The CBC said Wednesday evening Sasa Petricic and Derek Stoffel were "unharmed" and "in good condition" after their ordeal, which began just before noon.
The pair had been tweeting photos and observations from around Turkey's largest city when the flow of information ended with a single tweet from Petricic's account.
"Arrested," he tweeted.
News of their release Wednesday evening also spread on Twitter, and was quickly confirmed by messages from both reporters' tweets.
"My exclusive 'tour' of the Turkish justice system is over! Thanks for all the kind comments! And very big thanks to all at @CBCNews," Stoffel wrote.
The two journalists each thanked Foreign Affairs officials for helping speed up the their release.
"#Canada diplomats in #Turkey huge help in getting @DerekStoffelCBC & myself released so quickly. A big thank you!," Petricic said after announcing their freedom with a simple "We're out!"
Foreign Affairs Minister John Baird had tweeted earlier that he had contacted the Turkish ambassador and expressed concern about the incident.
He thanked the ambassador, the Turkish government and consular officials in another tweet on learning the matter had been resolved.
"Pleased to hear @CBCNews journalists have been released in #Istanbul," he added.
Diane Ablonczy, minister of state for consular affairs, had also said the government was monitoring the situation closely.
"The Turkish ambassador has assured us that the two journalists are safe and well treated and we will continue to liaise at the highest levels until this matter is resolved," she said in the House of Commons.
The Commons also unanimously approved a motion brought by Liberal MP Bob Rae which condemned the arrest and detention of the two reporters and called on Turkish authorities "to release them immediately."
The reporters appeared to have re-gained access to their cellphones about an hour after their arrests were confirmed and both tweeted about being detained.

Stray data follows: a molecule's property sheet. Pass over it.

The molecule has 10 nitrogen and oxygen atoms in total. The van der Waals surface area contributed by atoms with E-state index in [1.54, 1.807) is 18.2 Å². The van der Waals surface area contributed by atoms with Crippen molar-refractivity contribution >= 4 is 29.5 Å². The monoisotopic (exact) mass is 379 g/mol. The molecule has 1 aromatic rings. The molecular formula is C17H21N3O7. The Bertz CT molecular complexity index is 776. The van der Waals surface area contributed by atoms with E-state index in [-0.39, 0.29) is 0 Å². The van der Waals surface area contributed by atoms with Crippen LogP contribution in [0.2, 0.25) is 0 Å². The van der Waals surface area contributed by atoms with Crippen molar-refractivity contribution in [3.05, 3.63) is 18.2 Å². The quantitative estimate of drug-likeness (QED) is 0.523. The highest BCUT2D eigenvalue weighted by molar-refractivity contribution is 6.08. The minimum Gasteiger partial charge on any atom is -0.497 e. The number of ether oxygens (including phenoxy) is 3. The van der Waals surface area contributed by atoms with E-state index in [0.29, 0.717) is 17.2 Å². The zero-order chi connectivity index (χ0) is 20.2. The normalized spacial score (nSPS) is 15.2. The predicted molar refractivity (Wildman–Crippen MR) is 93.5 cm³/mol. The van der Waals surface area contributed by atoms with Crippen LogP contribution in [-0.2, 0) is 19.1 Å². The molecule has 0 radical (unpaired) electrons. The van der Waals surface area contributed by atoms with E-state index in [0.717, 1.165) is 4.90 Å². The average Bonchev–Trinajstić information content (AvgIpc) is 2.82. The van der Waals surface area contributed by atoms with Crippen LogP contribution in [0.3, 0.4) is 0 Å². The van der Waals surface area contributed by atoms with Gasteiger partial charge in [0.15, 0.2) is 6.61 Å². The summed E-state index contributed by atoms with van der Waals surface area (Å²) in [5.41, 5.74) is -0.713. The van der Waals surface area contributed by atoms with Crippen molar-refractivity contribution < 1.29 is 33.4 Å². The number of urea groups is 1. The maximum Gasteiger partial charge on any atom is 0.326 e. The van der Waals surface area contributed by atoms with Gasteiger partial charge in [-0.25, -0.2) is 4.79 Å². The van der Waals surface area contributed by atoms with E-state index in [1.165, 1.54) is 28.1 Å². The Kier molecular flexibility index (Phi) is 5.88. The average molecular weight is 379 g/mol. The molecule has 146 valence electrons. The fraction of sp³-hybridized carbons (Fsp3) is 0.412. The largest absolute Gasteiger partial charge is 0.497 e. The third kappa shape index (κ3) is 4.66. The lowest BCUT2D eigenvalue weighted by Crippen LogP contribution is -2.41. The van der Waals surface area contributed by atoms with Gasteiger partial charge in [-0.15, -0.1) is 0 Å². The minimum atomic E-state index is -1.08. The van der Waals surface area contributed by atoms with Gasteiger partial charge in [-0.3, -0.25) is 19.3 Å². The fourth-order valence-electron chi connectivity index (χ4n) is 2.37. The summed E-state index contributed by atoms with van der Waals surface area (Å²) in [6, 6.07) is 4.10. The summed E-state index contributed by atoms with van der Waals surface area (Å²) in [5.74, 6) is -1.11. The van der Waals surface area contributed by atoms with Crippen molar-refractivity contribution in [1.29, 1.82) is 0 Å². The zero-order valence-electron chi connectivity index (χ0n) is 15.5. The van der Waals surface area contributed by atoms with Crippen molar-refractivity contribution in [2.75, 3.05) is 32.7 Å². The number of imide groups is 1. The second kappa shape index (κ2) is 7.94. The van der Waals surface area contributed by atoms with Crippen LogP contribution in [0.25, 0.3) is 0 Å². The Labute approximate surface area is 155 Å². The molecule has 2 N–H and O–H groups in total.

"Sasa and I are OK. In police custody but OK. Thanks for kind words. Will lose mobile phones very quickly so good night," Stoffel said on Twitter.
"All good so far. Going through the Byzantine (literally) process! Thanks everyone," Petricic added.
He returned to Twitter after his release to describe some of his experience in custody.
"Several hrs in #Turkey cell w 8 young guys arrested for very frivolous things@ #Taksim. 2 while bringing box food to protesters #OccupyGezi," he tweeted.
Turkey has experienced nearly two weeks of protests that began in Istanbul after a violent police crackdown on a peaceful sit-in by activists objecting to a development project.
The protests have since spread to dozens of other cities and are shaping up as the biggest test yet in the 10-year rule of Prime Minister Recep Tayyip Erdogan and his Islamic-rooted government.
The protesters say the prime minister is becoming increasingly authoritarian and is trying to force his deep religious views on all Turks. Erdogan insists the protests are being organized by extremists and terrorists and must end immediately.
Activists say 5,000 people have been injured or seriously affected by the tear gas and four people have died in the protests.
On Wednesday, thousands of Turkish lawyers took to the streets, sounding off on the alleged rough treatment of their colleagues by police.
Later in the day, the governing party said it was open to holding a referendum over the Istanbul development plan that has had a central role in the mass protests.
The announcement came after talks between Erdogan and a group of activists. It was the first big gesture by his government to end the civil unrest.
A spokesman for the ruling party also said, however, that the government would not allow an ongoing sit-in at a park which has been at the centre of the protests to continue "until doomsday."